Around 20% of survey respondents ate at least one serving of beef a day.
If they collectively swapped, say, one serving of ground turkey for ground beef, their diets’ greenhouse gas emissions would fall by an average of 48% and water-use impact by 30%.
If only 20% of all Americans who ate beef once a day would switch to something else for just one meal, that would reduce “the overall carbon footprint of all U.S. diets by 9.6% and reduce water-use impacts by 5.9%”.
Reducing beef consumption has the biggest impact in terms of emissions compared to substituting milk (3.5%) and shrimp (10 times) as well as water scarcity compared to dairy (2.2%), grapes (four times) and almonds (seven times).
This doesn’t mean we shouldn’t think about switching other ingredients. For example, replacing shrimp with cod would lead to 34% reduction in emissions and dairy with soy milk would result in 8.1% reduction. In terms of water usage, peas instead of asparagus will give you 48% decrease and peanuts instead of almonds provide 30% reduction.
Things that make you go hmmmm…
The High-Income Nations Paper’s calculations are based on agricultural activities and not the whole food systems, this means it doesn’t look at emissions from transportation, processing, refrigeration, wholesale and retail.
But it looked at items that have received little attention. Stimulants (coffee, cocoa and associated product, tea), alcohol (wine, beer, fermented beverages, et al), edible offal and other meat (for example, horse, donkey, camel, rabbit and game meat) - and found that although they make up only 5.8% of dietary emissions, “they represent a non-negligible carbon sequestration opportunity”, nearly 20% of the total they have identified if high-income nations cease all consumption of these items.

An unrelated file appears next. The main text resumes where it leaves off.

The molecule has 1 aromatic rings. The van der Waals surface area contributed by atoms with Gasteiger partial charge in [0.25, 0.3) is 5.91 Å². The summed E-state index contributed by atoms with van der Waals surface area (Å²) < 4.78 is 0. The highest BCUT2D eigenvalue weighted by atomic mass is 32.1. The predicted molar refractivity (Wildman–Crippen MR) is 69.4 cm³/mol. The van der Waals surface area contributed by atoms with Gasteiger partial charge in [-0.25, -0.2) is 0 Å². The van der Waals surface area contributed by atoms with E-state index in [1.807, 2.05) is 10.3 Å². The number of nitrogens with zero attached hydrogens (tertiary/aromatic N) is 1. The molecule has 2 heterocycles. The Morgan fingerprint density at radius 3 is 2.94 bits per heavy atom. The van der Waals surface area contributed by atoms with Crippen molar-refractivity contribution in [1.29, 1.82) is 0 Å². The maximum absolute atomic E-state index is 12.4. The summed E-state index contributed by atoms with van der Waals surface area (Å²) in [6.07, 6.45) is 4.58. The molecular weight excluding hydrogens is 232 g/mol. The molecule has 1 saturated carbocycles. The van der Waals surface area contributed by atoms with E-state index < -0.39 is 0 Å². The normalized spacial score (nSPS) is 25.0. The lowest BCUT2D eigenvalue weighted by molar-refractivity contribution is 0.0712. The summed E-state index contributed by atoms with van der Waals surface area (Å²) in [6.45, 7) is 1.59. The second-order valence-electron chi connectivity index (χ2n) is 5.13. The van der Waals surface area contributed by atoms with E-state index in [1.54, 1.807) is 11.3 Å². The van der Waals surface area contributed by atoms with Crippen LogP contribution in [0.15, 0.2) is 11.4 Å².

However, calling for substantial reductions in these items “would be a controversial cultural topic”.
Authors of the Tulane/Michigan paper said they didn’t know the production source of foods consumed by survey respondents so this might affect some of the emissions calculations, particularly when it comes to seafood/shrimp. Apparently, wild-caught tiger prawns from Australia have more than seven times the emissions of wild-caught banana prawns from the same area, and industrially produced southern pink shrimp from Senegal is many times more impactful than that from artisanal production.
They also looked only at substituting beef with other animal-based foods - chicken, turkey, pork - and not on plant-based alternatives because they weren’t widely available during the years of their study.
elDiario.es has put the Spanish minister’s comments to The Guardian in context. (in Spanish)
The great Jane Goodall has entered the debate on mega farms in Spain. Here’s a piece, also from elDiario.es (in Spanish).
A podcast version of the launch of the Spanish pork report is also out.
Tweets from a journalist who was part of the Spanish pork investigation with Lighthouse Reports (in Spainsh but you can use ‘translate tweet’ function) where he described his trip to visit an area with massive pig farms. They went viral. As they should.
As always, have a great weekend! Please feel free to share this post and send tips and thoughts on twitter @thinink, to my LinkedIn page or via e-mail email@example.com.